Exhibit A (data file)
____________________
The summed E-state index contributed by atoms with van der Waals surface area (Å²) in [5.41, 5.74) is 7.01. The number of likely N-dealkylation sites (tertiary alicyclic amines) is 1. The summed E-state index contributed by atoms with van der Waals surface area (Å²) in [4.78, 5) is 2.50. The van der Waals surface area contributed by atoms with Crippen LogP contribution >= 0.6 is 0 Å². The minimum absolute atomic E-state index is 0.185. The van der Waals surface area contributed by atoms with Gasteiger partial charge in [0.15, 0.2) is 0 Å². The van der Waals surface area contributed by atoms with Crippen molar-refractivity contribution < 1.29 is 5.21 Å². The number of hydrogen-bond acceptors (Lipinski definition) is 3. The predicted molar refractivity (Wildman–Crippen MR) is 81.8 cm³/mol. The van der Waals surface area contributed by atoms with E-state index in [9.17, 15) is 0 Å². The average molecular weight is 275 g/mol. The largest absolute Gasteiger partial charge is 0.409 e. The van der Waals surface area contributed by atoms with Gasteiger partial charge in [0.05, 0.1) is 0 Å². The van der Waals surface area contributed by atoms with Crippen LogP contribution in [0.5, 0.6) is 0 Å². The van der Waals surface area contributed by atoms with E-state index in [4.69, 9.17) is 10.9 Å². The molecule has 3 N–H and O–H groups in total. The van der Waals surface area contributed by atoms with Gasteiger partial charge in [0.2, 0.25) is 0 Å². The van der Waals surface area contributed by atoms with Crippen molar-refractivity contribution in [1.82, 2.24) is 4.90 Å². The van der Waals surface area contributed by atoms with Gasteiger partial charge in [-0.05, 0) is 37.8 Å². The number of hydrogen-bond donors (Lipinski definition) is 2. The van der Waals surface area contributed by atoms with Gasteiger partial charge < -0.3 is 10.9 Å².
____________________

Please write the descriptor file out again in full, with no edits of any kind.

The summed E-state index contributed by atoms with van der Waals surface area (Å²) in [5.41, 5.74) is 7.01. The number of likely N-dealkylation sites (tertiary alicyclic amines) is 1. The summed E-state index contributed by atoms with van der Waals surface area (Å²) in [4.78, 5) is 2.50. The van der Waals surface area contributed by atoms with Crippen LogP contribution >= 0.6 is 0 Å². The minimum absolute atomic E-state index is 0.185. The van der Waals surface area contributed by atoms with Gasteiger partial charge in [0.15, 0.2) is 0 Å². The van der Waals surface area contributed by atoms with Crippen molar-refractivity contribution < 1.29 is 5.21 Å². The number of hydrogen-bond acceptors (Lipinski definition) is 3. The predicted molar refractivity (Wildman–Crippen MR) is 81.8 cm³/mol. The van der Waals surface area contributed by atoms with E-state index in [9.17, 15) is 0 Å². The average molecular weight is 275 g/mol. The largest absolute Gasteiger partial charge is 0.409 e. The van der Waals surface area contributed by atoms with Gasteiger partial charge in [0.05, 0.1) is 0 Å². The van der Waals surface area contributed by atoms with Crippen LogP contribution in [0.5, 0.6) is 0 Å². The van der Waals surface area contributed by atoms with E-state index in [4.69, 9.17) is 10.9 Å². The molecule has 3 N–H and O–H groups in total. The van der Waals surface area contributed by atoms with Gasteiger partial charge in [0.2, 0.25) is 0 Å². The van der Waals surface area contributed by atoms with Crippen molar-refractivity contribution in [1.82, 2.24) is 4.90 Å². The van der Waals surface area contributed by atoms with Gasteiger partial charge in [-0.05, 0) is 37.8 Å². The number of hydrogen-bond donors (Lipinski definition) is 2. The van der Waals surface area contributed by atoms with Gasteiger partial charge < -0.3 is 10.9 Å².